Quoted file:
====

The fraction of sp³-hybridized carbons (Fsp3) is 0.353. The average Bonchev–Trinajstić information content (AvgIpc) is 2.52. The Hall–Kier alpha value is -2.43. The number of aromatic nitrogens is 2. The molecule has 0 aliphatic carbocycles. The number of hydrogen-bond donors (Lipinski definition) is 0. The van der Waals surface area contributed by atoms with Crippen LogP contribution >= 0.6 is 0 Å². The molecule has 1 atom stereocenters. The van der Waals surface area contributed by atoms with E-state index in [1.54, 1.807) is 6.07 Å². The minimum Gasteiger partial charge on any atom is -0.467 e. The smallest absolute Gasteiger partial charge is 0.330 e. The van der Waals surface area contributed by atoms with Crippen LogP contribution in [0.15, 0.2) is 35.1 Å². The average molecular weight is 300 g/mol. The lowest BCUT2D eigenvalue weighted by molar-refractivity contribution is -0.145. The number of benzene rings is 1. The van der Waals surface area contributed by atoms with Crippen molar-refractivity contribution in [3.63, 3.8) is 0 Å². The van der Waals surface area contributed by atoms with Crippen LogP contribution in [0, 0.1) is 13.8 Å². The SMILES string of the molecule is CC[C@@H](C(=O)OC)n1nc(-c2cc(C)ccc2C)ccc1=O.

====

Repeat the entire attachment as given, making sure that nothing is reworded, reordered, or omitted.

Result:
The fraction of sp³-hybridized carbons (Fsp3) is 0.353. The average Bonchev–Trinajstić information content (AvgIpc) is 2.52. The Hall–Kier alpha value is -2.43. The number of aromatic nitrogens is 2. The molecule has 0 aliphatic carbocycles. The number of hydrogen-bond donors (Lipinski definition) is 0. The van der Waals surface area contributed by atoms with Crippen LogP contribution >= 0.6 is 0 Å². The molecule has 1 atom stereocenters. The van der Waals surface area contributed by atoms with E-state index in [1.54, 1.807) is 6.07 Å². The minimum Gasteiger partial charge on any atom is -0.467 e. The smallest absolute Gasteiger partial charge is 0.330 e. The van der Waals surface area contributed by atoms with Crippen LogP contribution in [0.15, 0.2) is 35.1 Å². The average molecular weight is 300 g/mol. The lowest BCUT2D eigenvalue weighted by molar-refractivity contribution is -0.145. The number of benzene rings is 1. The van der Waals surface area contributed by atoms with Crippen molar-refractivity contribution in [3.63, 3.8) is 0 Å². The van der Waals surface area contributed by atoms with Crippen LogP contribution in [0, 0.1) is 13.8 Å². The SMILES string of the molecule is CC[C@@H](C(=O)OC)n1nc(-c2cc(C)ccc2C)ccc1=O.